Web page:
Thompson could not sue the prosecutors directly responsible for framing him because prior Supreme Court case law gives prosecutors absolute immunity for decisions made during criminal prosecutions. Thompson was forced to sue Connick for his failure to insure that his prosecutors turn over exculpatory evidence such as the blood specimen to criminal defendants, a due-process right established decades ago in the case of Brady v. Maryland.

The Supreme Court majority overturned the jury’s verdict, awarding Thompson $1 million for each year he spent on death row, a finding that had been affirmed by the generally conservative Fifth Circuit Court of Appeals. Despite the involvement of five different prosecutors in hiding the exculpatory evidence from Thompson, the existence of four other Orleans Parish convictions overturned because of similar evidence suppression, and the fact that Connick himself had been investigated for failing to turn over evidence during his days as prosecutor, Thomas characterized Thompson’s case as a single, isolated incident of misconduct that cannot support a failure-to-train claim.

Justice Ruth Bader Ginsburg wrote a dissent, joined by Stephen G. Breyer, Sonia M. Sotomayor and Elena Kagan, detailing Thompson’s sordid odyssey through the filth of the New Orleans legal system. Ginsburg read her dissent from the bench, the first time she has done so this term, underscoring the degree of her disagreement with the majority.

Scalia penned a vitriolic concurrence, joined by Alito. He taunted Ginsburg’s “lengthy excavation of the trial record,” labeling it “a puzzling exertion.” Scalia’s comments are bizarre, and demonstrate how unmoored he has become from the most basic principles of jurisprudence. Appellate courts are charged precisely with the responsibility to review all the evidence before the lower court, and must uphold jury verdicts when there is sufficient evidence to support them.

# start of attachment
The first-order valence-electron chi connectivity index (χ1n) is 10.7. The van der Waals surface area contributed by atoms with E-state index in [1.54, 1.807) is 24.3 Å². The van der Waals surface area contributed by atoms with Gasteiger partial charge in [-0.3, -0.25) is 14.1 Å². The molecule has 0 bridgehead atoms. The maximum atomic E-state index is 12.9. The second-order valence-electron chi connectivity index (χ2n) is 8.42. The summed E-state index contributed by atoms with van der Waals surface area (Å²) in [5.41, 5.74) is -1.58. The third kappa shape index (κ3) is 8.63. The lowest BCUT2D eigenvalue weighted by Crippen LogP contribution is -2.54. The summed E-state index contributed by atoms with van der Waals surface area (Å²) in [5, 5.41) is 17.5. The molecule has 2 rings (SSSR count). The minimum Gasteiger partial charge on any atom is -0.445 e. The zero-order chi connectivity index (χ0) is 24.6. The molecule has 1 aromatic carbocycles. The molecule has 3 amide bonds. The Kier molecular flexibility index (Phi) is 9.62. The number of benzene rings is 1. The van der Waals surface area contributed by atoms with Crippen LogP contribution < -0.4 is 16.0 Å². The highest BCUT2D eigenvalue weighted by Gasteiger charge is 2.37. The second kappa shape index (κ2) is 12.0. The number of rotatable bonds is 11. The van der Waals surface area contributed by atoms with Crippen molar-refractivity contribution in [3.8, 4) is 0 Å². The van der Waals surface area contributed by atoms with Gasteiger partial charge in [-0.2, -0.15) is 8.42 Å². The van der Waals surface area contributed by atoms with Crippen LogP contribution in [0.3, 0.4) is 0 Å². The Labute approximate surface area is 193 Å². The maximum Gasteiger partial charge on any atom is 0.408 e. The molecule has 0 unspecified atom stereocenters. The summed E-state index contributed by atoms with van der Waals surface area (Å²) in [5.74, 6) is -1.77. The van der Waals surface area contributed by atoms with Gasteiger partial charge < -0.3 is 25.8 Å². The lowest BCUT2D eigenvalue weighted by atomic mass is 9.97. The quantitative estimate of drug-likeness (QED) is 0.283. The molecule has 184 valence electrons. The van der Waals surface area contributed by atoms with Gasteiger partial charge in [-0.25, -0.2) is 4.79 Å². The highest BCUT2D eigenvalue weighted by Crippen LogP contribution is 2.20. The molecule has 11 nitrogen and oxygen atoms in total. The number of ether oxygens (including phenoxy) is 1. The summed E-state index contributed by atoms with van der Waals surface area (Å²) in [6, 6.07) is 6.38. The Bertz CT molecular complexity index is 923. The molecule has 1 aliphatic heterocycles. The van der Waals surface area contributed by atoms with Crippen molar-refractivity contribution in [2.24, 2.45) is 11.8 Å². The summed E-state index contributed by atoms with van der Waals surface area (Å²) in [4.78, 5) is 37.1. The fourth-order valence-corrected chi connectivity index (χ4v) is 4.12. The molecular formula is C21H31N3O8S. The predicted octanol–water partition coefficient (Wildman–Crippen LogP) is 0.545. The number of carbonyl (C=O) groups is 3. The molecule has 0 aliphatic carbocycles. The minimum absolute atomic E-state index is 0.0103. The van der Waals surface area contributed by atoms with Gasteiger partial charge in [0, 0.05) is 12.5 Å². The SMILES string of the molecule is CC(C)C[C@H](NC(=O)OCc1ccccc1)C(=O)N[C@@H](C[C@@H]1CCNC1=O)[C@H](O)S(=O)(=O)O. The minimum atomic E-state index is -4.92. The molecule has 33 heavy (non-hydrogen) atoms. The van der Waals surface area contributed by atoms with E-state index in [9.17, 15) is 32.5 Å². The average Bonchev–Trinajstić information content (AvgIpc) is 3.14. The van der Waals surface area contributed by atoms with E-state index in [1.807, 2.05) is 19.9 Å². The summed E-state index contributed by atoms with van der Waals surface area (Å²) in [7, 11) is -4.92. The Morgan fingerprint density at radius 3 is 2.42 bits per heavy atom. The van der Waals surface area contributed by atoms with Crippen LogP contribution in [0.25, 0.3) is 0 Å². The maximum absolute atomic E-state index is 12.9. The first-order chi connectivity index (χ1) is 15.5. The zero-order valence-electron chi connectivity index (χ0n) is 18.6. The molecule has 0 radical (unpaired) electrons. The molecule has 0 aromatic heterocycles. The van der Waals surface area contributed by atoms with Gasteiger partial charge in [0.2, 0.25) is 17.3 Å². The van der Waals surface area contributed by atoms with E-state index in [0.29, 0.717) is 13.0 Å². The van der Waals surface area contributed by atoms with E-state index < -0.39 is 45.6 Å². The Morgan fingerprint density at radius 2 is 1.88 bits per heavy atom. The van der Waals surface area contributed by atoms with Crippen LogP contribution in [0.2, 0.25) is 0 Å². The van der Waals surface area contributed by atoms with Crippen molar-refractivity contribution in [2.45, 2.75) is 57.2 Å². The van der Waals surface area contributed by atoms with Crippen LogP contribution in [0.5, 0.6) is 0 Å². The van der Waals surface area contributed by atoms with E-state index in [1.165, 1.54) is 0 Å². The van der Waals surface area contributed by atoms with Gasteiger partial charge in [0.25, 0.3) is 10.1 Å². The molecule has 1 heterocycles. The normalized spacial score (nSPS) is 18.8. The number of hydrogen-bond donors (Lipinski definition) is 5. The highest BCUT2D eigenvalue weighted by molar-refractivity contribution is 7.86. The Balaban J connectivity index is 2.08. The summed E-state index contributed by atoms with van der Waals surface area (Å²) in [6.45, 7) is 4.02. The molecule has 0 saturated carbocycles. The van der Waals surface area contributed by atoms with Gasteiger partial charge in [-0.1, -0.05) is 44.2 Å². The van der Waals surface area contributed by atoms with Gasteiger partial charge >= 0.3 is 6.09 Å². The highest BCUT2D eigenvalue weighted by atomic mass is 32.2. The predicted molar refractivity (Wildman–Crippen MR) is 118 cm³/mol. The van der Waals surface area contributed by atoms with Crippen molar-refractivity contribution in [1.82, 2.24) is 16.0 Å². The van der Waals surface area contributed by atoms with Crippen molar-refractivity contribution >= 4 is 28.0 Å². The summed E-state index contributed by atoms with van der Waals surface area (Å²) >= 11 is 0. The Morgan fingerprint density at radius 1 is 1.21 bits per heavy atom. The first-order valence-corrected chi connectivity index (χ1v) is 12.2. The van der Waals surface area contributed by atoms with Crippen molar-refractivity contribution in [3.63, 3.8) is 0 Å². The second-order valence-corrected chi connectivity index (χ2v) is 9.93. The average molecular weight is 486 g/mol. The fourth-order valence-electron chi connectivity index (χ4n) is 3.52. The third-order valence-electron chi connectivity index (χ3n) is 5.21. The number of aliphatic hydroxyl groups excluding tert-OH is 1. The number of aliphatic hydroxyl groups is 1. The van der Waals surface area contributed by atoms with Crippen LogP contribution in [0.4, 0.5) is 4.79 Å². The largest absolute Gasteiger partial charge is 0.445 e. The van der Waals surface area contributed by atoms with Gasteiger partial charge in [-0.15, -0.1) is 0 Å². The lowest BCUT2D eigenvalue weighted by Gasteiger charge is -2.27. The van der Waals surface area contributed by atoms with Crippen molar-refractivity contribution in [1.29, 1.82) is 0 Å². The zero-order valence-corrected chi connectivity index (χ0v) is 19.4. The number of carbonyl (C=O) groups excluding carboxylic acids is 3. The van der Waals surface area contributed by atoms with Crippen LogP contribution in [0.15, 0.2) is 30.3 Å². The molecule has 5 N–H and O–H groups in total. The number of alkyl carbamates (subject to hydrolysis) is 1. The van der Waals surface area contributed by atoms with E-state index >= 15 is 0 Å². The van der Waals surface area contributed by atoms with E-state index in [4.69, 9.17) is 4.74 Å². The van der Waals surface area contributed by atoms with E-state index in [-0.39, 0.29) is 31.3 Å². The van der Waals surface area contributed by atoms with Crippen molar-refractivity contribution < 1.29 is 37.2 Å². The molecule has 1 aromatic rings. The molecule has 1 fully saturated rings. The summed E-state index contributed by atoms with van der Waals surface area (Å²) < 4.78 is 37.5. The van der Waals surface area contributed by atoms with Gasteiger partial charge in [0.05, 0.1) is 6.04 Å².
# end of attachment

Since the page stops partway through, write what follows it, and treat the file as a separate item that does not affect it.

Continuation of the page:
In the other recent decision, Arizona Christian School Tuition Organization v. Winn, taxpayers challenged a state scheme allowing a dollar-for-dollar income tax credit―up to $500 per person and $1,000 per married couple―for payments directly to “school tuition organizations.” Such “STOs” have paid over $300 million that otherwise would have gone into the Arizona budget directly to religious schools.

Kennedy’s majority ruling did not directly uphold Arizona’s diversion of tax dollars to fund religious education. Instead, the case holds that the Arizona taxpayers who brought the suit to challenge the law lacked “standing” because they did not suffer an “injury in fact.”

To reach this result, Kennedy had to eviscerate the 1968 Supreme Court decision in Flast v. Cohen, which recognized taxpayer standing to challenge governmental expenditures that allegedly violate the establishment clause. Kennedy purported to distinguish Flast on the basis that “when Arizona taxpayers choose to contribute to STOs, they spend their own money, not money the State has collected from respondents or from other taxpayers.” This is pure sophistry because taxes due are not the taxpayers’ “own money,” but funds that would have to be paid to the state in income tax if not paid to the STO.

Kagan wrote the dissent. She identified 20 lower court rulings and five Supreme Court decisions since Flast in which taxpayers were given standing to challenge laws similarly diverting tax payments from the government to religious institutions. Kagan highlighted that Neal Katyal, her successor as Obama’s Solicitor General, claimed at oral argument that each of those cases was wrongly decided.

Upholding the Arizona scheme “devastates taxpayer standing in Establishment Clause cases,” Kagan concluded. “The Court’s opinion thus offers a roadmap―more truly, just a one-step instruction―to any government that wishes to insulate its financing of religious activity from legal challenge.... And by ravaging Flast in this way, today’s decision damages one of this Nation’s defining constitutional commitments.”

Damage to the United States’ constitutional commitments, not only from the actions of the rightwing Supreme Court majority, but from the Obama administration itself, will continue as the present social crisis deepens.